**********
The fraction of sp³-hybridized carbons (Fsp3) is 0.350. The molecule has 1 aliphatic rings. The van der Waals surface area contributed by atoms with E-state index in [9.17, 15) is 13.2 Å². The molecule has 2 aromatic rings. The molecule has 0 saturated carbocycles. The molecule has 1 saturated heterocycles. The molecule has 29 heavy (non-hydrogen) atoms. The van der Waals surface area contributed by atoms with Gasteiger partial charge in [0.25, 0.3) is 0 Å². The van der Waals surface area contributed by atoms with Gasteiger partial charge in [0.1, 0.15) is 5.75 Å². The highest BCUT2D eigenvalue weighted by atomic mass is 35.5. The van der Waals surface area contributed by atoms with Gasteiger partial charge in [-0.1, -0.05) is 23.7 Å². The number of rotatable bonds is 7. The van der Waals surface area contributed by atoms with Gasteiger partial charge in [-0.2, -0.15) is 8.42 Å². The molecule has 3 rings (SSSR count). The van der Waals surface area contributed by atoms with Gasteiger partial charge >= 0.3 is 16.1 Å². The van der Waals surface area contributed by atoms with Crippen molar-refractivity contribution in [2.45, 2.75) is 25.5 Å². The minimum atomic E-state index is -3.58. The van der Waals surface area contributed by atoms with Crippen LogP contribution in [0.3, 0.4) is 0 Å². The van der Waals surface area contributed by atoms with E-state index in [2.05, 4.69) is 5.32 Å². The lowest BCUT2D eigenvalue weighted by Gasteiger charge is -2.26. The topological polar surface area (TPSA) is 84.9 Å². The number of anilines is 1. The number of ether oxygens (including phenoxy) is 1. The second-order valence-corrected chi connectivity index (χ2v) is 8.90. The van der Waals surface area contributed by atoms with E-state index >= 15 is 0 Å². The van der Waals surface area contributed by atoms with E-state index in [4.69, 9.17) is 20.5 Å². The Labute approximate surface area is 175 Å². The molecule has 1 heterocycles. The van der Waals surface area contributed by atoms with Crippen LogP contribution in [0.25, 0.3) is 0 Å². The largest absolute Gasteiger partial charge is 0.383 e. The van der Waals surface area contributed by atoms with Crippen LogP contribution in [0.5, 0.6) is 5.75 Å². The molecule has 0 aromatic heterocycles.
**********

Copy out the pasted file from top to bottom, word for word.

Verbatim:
The fraction of sp³-hybridized carbons (Fsp3) is 0.350. The molecule has 1 aliphatic rings. The van der Waals surface area contributed by atoms with E-state index in [9.17, 15) is 13.2 Å². The molecule has 2 aromatic rings. The molecule has 0 saturated carbocycles. The molecule has 1 saturated heterocycles. The molecule has 29 heavy (non-hydrogen) atoms. The van der Waals surface area contributed by atoms with Gasteiger partial charge in [0.25, 0.3) is 0 Å². The van der Waals surface area contributed by atoms with Gasteiger partial charge in [0.1, 0.15) is 5.75 Å². The highest BCUT2D eigenvalue weighted by atomic mass is 35.5. The van der Waals surface area contributed by atoms with Gasteiger partial charge in [-0.1, -0.05) is 23.7 Å². The number of rotatable bonds is 7. The van der Waals surface area contributed by atoms with Gasteiger partial charge in [-0.2, -0.15) is 8.42 Å². The molecule has 3 rings (SSSR count). The van der Waals surface area contributed by atoms with Gasteiger partial charge >= 0.3 is 16.1 Å². The van der Waals surface area contributed by atoms with Crippen molar-refractivity contribution in [2.45, 2.75) is 25.5 Å². The minimum atomic E-state index is -3.58. The van der Waals surface area contributed by atoms with Crippen LogP contribution in [0.3, 0.4) is 0 Å². The van der Waals surface area contributed by atoms with E-state index in [2.05, 4.69) is 5.32 Å². The lowest BCUT2D eigenvalue weighted by Gasteiger charge is -2.26. The topological polar surface area (TPSA) is 84.9 Å². The number of anilines is 1. The number of ether oxygens (including phenoxy) is 1. The second-order valence-corrected chi connectivity index (χ2v) is 8.90. The van der Waals surface area contributed by atoms with E-state index >= 15 is 0 Å². The van der Waals surface area contributed by atoms with E-state index in [4.69, 9.17) is 20.5 Å². The Labute approximate surface area is 175 Å². The molecule has 1 heterocycles. The van der Waals surface area contributed by atoms with Crippen LogP contribution in [0.25, 0.3) is 0 Å². The largest absolute Gasteiger partial charge is 0.383 e. The van der Waals surface area contributed by atoms with Crippen LogP contribution in [0.5, 0.6) is 5.75 Å². The molecule has 0 aromatic heterocycles.